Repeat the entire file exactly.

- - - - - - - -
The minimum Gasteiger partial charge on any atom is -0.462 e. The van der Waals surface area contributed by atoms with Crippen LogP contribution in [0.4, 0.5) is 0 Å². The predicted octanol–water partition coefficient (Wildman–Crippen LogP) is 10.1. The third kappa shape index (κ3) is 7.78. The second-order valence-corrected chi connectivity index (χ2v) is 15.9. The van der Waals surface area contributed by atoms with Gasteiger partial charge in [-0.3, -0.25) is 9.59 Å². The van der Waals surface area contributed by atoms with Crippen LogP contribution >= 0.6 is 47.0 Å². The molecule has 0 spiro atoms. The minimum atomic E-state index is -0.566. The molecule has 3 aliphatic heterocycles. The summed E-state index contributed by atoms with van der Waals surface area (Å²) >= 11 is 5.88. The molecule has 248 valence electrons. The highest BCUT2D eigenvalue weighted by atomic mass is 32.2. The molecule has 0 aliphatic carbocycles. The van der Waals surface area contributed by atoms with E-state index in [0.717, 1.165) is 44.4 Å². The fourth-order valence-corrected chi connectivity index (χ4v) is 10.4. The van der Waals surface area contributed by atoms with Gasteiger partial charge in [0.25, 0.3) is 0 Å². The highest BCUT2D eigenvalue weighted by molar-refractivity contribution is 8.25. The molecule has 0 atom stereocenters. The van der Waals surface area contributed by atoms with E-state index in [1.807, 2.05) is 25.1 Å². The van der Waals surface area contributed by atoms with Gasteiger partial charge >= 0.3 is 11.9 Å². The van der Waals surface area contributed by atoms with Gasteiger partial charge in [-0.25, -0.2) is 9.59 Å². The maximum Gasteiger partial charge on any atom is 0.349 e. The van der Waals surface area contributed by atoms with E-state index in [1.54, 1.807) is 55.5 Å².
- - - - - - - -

The minimum Gasteiger partial charge on any atom is -0.462 e. The van der Waals surface area contributed by atoms with Crippen LogP contribution in [0.4, 0.5) is 0 Å². The predicted octanol–water partition coefficient (Wildman–Crippen LogP) is 10.1. The third kappa shape index (κ3) is 7.78. The second-order valence-corrected chi connectivity index (χ2v) is 15.9. The van der Waals surface area contributed by atoms with Gasteiger partial charge in [-0.3, -0.25) is 9.59 Å². The van der Waals surface area contributed by atoms with Crippen LogP contribution >= 0.6 is 47.0 Å². The molecule has 0 spiro atoms. The minimum atomic E-state index is -0.566. The molecule has 3 aliphatic heterocycles. The summed E-state index contributed by atoms with van der Waals surface area (Å²) >= 11 is 5.88. The molecule has 248 valence electrons. The highest BCUT2D eigenvalue weighted by atomic mass is 32.2. The molecule has 0 aliphatic carbocycles. The van der Waals surface area contributed by atoms with E-state index in [0.717, 1.165) is 44.4 Å². The fourth-order valence-corrected chi connectivity index (χ4v) is 10.4. The van der Waals surface area contributed by atoms with Gasteiger partial charge in [0.25, 0.3) is 0 Å². The highest BCUT2D eigenvalue weighted by molar-refractivity contribution is 8.25. The molecule has 0 atom stereocenters. The van der Waals surface area contributed by atoms with E-state index in [1.807, 2.05) is 25.1 Å². The van der Waals surface area contributed by atoms with Gasteiger partial charge >= 0.3 is 11.9 Å². The van der Waals surface area contributed by atoms with Gasteiger partial charge in [-0.25, -0.2) is 9.59 Å². The maximum Gasteiger partial charge on any atom is 0.349 e. The van der Waals surface area contributed by atoms with E-state index in [1.54, 1.807) is 55.5 Å².